GoodLady profile image

GoodLady 4 years ago from Rome, Italy Author

I don't know about purple asparagus, sorry. Not sure it's Ok to post links in the comments capsule.

thaspi 3 years ago

Yestreday, I gathered some black-colour berries fron wild asparagus plants. Are they seeds???

Because, I have read that they are red-color....

GoodLady profile image

GoodLady 3 years ago from Rome, Italy Author

Wild asparagus grows from the bulb in the ground. I don't think it ever comes from the seed!

thaspi 3 years ago

The above article says that we can create new wild asparagus plants from wild asparagus seeds...

Is it correct?

GoodLady profile image

GoodLady 3 years ago from Rome, Italy Author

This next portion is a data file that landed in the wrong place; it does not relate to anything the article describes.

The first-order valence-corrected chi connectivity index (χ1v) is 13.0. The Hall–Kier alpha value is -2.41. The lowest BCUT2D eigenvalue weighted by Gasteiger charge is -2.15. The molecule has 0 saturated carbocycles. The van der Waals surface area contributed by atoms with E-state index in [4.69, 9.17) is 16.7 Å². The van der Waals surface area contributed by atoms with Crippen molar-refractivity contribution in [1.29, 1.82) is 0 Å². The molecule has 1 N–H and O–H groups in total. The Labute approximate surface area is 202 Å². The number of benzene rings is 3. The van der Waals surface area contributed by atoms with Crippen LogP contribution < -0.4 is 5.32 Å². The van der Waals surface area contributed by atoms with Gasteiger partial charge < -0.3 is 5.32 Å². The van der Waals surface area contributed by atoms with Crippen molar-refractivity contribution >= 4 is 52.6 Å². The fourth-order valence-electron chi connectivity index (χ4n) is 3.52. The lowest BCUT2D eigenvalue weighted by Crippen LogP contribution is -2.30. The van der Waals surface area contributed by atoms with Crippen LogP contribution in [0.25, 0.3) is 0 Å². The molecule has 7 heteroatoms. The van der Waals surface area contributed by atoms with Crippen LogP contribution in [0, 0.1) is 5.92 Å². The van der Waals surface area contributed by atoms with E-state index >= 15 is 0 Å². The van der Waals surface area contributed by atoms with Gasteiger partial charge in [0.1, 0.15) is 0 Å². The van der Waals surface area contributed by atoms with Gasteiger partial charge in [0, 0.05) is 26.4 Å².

You get wild asparagus to grow from transplanting wild asparagus bulbs/ roots as you see in the video. Wild asparagus grows wild. Other types may come from seeds but these are not the asparagus we have growing round us in the fields, that my article is about.

Thanks for your question.

peachpurple profile image

peachpurple 20 months ago from Home Sweet Home

useful hub, i like the details about planting and the pics, voted up

GoodLady profile image

GoodLady 20 months ago from Rome, Italy Author

Thanks for vote!

Agelos 20 months ago

Very nice hub and the info is just great. I live in town so to find wild asparagus is not possible.

Where i can find seeds of wild asparagus to buy? Any good site in the net?

sory for my English. I am from europe

GoodLady profile image

GoodLady 19 months ago from Rome, Italy Author

You find wild asparagus right now in the fields very near to towns in Southern Europe.

I don't think you can buy seeds for wild asparagus. They grow from bulbs.